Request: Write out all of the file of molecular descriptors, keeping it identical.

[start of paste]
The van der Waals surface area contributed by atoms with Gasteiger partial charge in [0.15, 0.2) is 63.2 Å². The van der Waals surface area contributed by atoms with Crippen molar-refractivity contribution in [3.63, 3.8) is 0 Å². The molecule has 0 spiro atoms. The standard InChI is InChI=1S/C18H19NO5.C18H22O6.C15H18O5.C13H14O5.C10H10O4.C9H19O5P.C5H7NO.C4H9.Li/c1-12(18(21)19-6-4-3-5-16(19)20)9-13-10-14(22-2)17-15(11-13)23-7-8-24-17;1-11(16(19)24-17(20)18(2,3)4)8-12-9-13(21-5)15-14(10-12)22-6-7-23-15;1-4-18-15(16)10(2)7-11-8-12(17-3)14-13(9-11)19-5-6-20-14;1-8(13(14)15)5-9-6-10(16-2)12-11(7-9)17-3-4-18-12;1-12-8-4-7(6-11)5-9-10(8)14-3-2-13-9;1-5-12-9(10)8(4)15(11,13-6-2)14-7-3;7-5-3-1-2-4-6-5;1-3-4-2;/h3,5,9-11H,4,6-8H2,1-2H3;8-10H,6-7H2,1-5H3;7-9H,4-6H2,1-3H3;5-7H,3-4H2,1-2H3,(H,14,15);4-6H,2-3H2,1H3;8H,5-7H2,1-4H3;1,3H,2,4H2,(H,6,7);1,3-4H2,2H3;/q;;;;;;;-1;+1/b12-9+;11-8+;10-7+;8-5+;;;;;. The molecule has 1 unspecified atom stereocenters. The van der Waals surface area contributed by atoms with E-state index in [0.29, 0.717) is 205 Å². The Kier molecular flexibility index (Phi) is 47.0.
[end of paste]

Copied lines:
The van der Waals surface area contributed by atoms with Gasteiger partial charge in [0.15, 0.2) is 63.2 Å². The van der Waals surface area contributed by atoms with Crippen molar-refractivity contribution in [3.63, 3.8) is 0 Å². The molecule has 0 spiro atoms. The standard InChI is InChI=1S/C18H19NO5.C18H22O6.C15H18O5.C13H14O5.C10H10O4.C9H19O5P.C5H7NO.C4H9.Li/c1-12(18(21)19-6-4-3-5-16(19)20)9-13-10-14(22-2)17-15(11-13)23-7-8-24-17;1-11(16(19)24-17(20)18(2,3)4)8-12-9-13(21-5)15-14(10-12)22-6-7-23-15;1-4-18-15(16)10(2)7-11-8-12(17-3)14-13(9-11)19-5-6-20-14;1-8(13(14)15)5-9-6-10(16-2)12-11(7-9)17-3-4-18-12;1-12-8-4-7(6-11)5-9-10(8)14-3-2-13-9;1-5-12-9(10)8(4)15(11,13-6-2)14-7-3;7-5-3-1-2-4-6-5;1-3-4-2;/h3,5,9-11H,4,6-8H2,1-2H3;8-10H,6-7H2,1-5H3;7-9H,4-6H2,1-3H3;5-7H,3-4H2,1-2H3,(H,14,15);4-6H,2-3H2,1H3;8H,5-7H2,1-4H3;1,3H,2,4H2,(H,6,7);1,3-4H2,2H3;/q;;;;;;;-1;+1/b12-9+;11-8+;10-7+;8-5+;;;;;. The molecule has 1 unspecified atom stereocenters. The van der Waals surface area contributed by atoms with E-state index in [0.29, 0.717) is 205 Å². The Kier molecular flexibility index (Phi) is 47.0.